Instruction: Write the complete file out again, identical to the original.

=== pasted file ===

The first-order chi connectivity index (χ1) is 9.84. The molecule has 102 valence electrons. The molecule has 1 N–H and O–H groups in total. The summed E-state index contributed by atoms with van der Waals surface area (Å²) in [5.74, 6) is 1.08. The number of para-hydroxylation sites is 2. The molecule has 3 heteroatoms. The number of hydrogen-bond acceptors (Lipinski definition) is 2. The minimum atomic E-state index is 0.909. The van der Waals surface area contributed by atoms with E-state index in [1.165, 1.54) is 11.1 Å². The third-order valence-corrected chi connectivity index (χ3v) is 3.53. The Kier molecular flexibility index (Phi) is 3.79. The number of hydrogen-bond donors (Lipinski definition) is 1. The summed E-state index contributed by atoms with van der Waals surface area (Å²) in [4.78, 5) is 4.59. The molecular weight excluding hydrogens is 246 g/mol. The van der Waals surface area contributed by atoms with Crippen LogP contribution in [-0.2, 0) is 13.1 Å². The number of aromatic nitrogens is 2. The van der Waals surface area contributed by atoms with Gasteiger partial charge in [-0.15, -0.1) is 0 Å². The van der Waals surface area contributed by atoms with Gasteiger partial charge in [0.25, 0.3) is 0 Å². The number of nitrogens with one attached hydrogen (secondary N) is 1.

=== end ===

The first-order chi connectivity index (χ1) is 9.84. The molecule has 102 valence electrons. The molecule has 1 N–H and O–H groups in total. The summed E-state index contributed by atoms with van der Waals surface area (Å²) in [5.74, 6) is 1.08. The number of para-hydroxylation sites is 2. The molecule has 3 heteroatoms. The number of hydrogen-bond acceptors (Lipinski definition) is 2. The minimum atomic E-state index is 0.909. The van der Waals surface area contributed by atoms with E-state index in [1.165, 1.54) is 11.1 Å². The third-order valence-corrected chi connectivity index (χ3v) is 3.53. The Kier molecular flexibility index (Phi) is 3.79. The number of hydrogen-bond donors (Lipinski definition) is 1. The summed E-state index contributed by atoms with van der Waals surface area (Å²) in [4.78, 5) is 4.59. The molecular weight excluding hydrogens is 246 g/mol. The van der Waals surface area contributed by atoms with Crippen LogP contribution in [-0.2, 0) is 13.1 Å². The number of aromatic nitrogens is 2. The van der Waals surface area contributed by atoms with Gasteiger partial charge in [-0.15, -0.1) is 0 Å². The van der Waals surface area contributed by atoms with Gasteiger partial charge in [0.25, 0.3) is 0 Å². The number of nitrogens with one attached hydrogen (secondary N) is 1.